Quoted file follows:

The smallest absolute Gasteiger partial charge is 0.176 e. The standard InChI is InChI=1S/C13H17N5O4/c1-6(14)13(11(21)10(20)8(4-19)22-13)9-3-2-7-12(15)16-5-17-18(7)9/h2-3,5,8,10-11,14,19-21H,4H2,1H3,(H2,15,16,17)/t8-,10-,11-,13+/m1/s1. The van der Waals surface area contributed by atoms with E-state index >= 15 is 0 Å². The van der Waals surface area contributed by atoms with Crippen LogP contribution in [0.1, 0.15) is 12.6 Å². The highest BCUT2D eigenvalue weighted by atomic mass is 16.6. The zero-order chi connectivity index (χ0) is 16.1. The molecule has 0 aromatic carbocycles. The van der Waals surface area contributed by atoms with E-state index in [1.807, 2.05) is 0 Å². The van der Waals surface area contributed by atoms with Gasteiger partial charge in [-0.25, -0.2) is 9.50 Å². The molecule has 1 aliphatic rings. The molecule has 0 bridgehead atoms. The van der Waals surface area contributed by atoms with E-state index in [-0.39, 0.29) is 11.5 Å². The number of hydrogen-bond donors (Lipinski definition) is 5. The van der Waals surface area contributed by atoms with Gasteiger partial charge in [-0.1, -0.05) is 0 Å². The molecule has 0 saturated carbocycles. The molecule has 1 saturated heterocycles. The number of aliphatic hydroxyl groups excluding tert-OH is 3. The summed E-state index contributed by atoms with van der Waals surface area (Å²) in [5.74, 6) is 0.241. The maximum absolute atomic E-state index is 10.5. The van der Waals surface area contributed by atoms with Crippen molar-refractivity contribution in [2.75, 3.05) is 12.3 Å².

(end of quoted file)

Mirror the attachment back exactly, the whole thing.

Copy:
The smallest absolute Gasteiger partial charge is 0.176 e. The standard InChI is InChI=1S/C13H17N5O4/c1-6(14)13(11(21)10(20)8(4-19)22-13)9-3-2-7-12(15)16-5-17-18(7)9/h2-3,5,8,10-11,14,19-21H,4H2,1H3,(H2,15,16,17)/t8-,10-,11-,13+/m1/s1. The van der Waals surface area contributed by atoms with E-state index >= 15 is 0 Å². The van der Waals surface area contributed by atoms with Crippen LogP contribution in [0.1, 0.15) is 12.6 Å². The highest BCUT2D eigenvalue weighted by atomic mass is 16.6. The zero-order chi connectivity index (χ0) is 16.1. The molecule has 0 aromatic carbocycles. The van der Waals surface area contributed by atoms with E-state index in [1.807, 2.05) is 0 Å². The van der Waals surface area contributed by atoms with Gasteiger partial charge in [-0.25, -0.2) is 9.50 Å². The molecule has 1 aliphatic rings. The molecule has 0 bridgehead atoms. The van der Waals surface area contributed by atoms with E-state index in [-0.39, 0.29) is 11.5 Å². The number of hydrogen-bond donors (Lipinski definition) is 5. The van der Waals surface area contributed by atoms with Gasteiger partial charge in [-0.1, -0.05) is 0 Å². The molecule has 0 saturated carbocycles. The molecule has 1 saturated heterocycles. The number of aliphatic hydroxyl groups excluding tert-OH is 3. The summed E-state index contributed by atoms with van der Waals surface area (Å²) in [5.74, 6) is 0.241. The maximum absolute atomic E-state index is 10.5. The van der Waals surface area contributed by atoms with Crippen molar-refractivity contribution in [2.75, 3.05) is 12.3 Å².